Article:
Clif Bar & Company is really a great example of that. While it might be a stretch to call a CLIF BAR aesthetically beautiful, the folks at Clif Bar use the same tools as designers to come up with their products. They do ethnographic research on runners, cyclists and hikers to understand their needs. They also prototype concepts to test their theories. By doing this Clif Bar comes up with products that their customers really crave even if they never knew to ask for them, such as the women-specific LUNA bar or the easy-to-eat CLIF SHOT BLOKS.

What role does a company’s culture play in design thinking?
It’s huge. Great design flows as much from a culture that nurtures it as it does from the creative minds that often get the credit for it. The companies that do design consistently well have CEOs that embrace the importance of design, even if they’re not designers themselves. They give employees the mandate to take risks to come up with the most innovative products and services. They accept the occasional failure as the cost of being creative, and rather than bury that misstep, they use it as a tool from which employees can learn.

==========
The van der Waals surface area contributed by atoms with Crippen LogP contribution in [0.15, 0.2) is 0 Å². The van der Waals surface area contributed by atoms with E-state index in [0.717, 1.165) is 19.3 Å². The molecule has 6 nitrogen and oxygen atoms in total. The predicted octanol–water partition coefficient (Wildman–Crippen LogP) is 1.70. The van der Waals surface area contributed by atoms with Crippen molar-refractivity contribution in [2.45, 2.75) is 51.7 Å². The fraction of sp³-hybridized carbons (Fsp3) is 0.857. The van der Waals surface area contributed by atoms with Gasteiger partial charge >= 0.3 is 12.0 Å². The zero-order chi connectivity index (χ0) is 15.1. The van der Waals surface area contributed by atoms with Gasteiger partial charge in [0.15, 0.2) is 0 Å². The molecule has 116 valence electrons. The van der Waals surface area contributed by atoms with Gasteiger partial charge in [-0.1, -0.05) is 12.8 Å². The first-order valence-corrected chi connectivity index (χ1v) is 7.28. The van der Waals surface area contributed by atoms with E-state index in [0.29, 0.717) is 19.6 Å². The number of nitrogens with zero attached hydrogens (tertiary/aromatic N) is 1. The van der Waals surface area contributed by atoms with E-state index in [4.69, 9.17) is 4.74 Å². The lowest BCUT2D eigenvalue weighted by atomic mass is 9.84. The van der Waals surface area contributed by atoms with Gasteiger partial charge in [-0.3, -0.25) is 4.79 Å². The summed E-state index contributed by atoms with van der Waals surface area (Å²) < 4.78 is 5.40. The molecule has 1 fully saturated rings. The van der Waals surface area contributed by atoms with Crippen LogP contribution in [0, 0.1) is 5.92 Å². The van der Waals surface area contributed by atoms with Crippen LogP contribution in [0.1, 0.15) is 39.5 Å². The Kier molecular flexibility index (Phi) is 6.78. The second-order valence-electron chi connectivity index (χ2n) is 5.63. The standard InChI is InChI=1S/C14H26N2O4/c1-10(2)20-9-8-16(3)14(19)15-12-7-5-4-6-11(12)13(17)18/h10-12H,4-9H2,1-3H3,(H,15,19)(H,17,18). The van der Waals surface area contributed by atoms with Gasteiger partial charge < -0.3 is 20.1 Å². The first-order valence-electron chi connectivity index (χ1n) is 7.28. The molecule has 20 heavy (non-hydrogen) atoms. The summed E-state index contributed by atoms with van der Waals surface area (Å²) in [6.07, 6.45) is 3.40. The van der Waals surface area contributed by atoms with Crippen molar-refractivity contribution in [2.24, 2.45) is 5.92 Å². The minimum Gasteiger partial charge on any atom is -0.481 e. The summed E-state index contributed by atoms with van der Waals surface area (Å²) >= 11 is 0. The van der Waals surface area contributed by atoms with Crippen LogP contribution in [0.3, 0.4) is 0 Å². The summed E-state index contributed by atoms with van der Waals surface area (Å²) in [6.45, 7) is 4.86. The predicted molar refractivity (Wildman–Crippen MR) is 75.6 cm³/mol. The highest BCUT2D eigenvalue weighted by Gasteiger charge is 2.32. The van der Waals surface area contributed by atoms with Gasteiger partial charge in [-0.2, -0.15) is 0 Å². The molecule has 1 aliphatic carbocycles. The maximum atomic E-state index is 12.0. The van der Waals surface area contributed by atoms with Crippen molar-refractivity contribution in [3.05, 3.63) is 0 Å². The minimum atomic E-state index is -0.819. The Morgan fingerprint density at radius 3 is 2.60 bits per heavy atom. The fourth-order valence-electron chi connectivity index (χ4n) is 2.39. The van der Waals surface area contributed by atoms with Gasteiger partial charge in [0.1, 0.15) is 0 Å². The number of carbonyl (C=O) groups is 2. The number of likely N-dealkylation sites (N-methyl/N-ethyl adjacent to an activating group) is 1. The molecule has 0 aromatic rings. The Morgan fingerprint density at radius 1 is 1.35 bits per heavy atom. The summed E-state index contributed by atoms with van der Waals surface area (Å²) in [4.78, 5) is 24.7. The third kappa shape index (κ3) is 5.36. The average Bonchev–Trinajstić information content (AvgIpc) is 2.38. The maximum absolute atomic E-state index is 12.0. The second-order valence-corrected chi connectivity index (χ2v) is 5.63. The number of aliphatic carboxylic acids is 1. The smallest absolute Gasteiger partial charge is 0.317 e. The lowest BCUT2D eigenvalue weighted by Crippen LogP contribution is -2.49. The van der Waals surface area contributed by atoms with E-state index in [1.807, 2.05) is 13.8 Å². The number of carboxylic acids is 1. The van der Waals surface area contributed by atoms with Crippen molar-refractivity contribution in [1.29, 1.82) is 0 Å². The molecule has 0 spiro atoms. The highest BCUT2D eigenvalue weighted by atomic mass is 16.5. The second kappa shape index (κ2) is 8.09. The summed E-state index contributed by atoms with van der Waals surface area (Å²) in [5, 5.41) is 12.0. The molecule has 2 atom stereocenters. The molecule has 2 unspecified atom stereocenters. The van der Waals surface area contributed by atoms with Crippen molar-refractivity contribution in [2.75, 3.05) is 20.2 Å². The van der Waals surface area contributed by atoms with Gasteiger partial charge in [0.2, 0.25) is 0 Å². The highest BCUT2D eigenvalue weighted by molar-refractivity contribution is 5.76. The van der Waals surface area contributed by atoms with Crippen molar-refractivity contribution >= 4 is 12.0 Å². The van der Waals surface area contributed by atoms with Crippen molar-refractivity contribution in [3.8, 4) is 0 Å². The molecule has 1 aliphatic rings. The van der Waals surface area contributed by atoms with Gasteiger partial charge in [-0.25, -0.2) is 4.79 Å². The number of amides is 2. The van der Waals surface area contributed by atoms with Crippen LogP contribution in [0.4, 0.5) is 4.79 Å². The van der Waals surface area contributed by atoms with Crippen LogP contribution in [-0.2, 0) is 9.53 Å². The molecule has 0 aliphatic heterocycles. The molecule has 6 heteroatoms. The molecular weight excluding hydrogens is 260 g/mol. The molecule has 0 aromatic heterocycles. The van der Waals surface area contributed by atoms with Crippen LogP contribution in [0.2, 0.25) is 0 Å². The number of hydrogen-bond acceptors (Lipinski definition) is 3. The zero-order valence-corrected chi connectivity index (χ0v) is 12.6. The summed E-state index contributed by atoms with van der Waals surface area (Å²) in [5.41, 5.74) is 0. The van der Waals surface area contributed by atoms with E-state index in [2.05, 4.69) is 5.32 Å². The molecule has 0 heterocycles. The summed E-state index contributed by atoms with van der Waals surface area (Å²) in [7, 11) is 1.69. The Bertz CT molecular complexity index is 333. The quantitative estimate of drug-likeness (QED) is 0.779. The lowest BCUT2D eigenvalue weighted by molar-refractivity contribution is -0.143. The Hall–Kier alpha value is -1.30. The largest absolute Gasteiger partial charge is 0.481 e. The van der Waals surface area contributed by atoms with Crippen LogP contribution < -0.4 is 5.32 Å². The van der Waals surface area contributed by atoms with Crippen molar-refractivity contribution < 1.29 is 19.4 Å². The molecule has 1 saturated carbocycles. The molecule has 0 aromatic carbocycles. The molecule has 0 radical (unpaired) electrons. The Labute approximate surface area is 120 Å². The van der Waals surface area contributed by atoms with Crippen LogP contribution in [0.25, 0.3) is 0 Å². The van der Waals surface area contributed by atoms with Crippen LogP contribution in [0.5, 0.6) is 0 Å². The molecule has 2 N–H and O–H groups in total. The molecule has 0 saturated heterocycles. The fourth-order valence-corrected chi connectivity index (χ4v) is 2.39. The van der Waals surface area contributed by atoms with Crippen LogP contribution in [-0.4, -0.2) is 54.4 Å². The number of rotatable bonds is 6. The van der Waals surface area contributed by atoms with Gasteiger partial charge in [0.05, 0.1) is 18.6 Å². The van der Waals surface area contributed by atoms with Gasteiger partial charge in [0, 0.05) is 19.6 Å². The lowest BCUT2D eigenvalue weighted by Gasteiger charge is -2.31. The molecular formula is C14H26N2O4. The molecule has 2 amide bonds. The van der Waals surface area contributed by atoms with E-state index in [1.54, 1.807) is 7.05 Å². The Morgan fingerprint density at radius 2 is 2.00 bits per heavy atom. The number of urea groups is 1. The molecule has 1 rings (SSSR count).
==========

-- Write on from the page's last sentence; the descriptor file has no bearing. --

How did you choose the companies featured in the book? And, how did you know that Clif Bar was a good fit?
It was important for me to focus on companies in a variety of businesses, companies that are large, medium and small, companies that are publicly traded and privately held, and companies from both the United States and abroad. I wanted to make the case that any company can do great design. And I wanted to show how there are several different approaches to doing great design. Apple, the design poster child of the day, does terrific design. But, it’s not the only company that does design well, and its approach to design isn’t the last word in doing great design.

Clif Bar appealed to me because it’s not a company that seems like an obvious candidate to include in a book about design. The folks at Clif Bar use the tools of designers – a deep understanding of customers, detailed focus on the experience of using the products – to create new business. Clif Bar shows how design thinking can be applied to businesses where visual aesthetics play a less important role. It broadens the message of the book.

You visited us during the Clif Bar Annual Epiphany Ride, what mileage did you ride and how was the ride?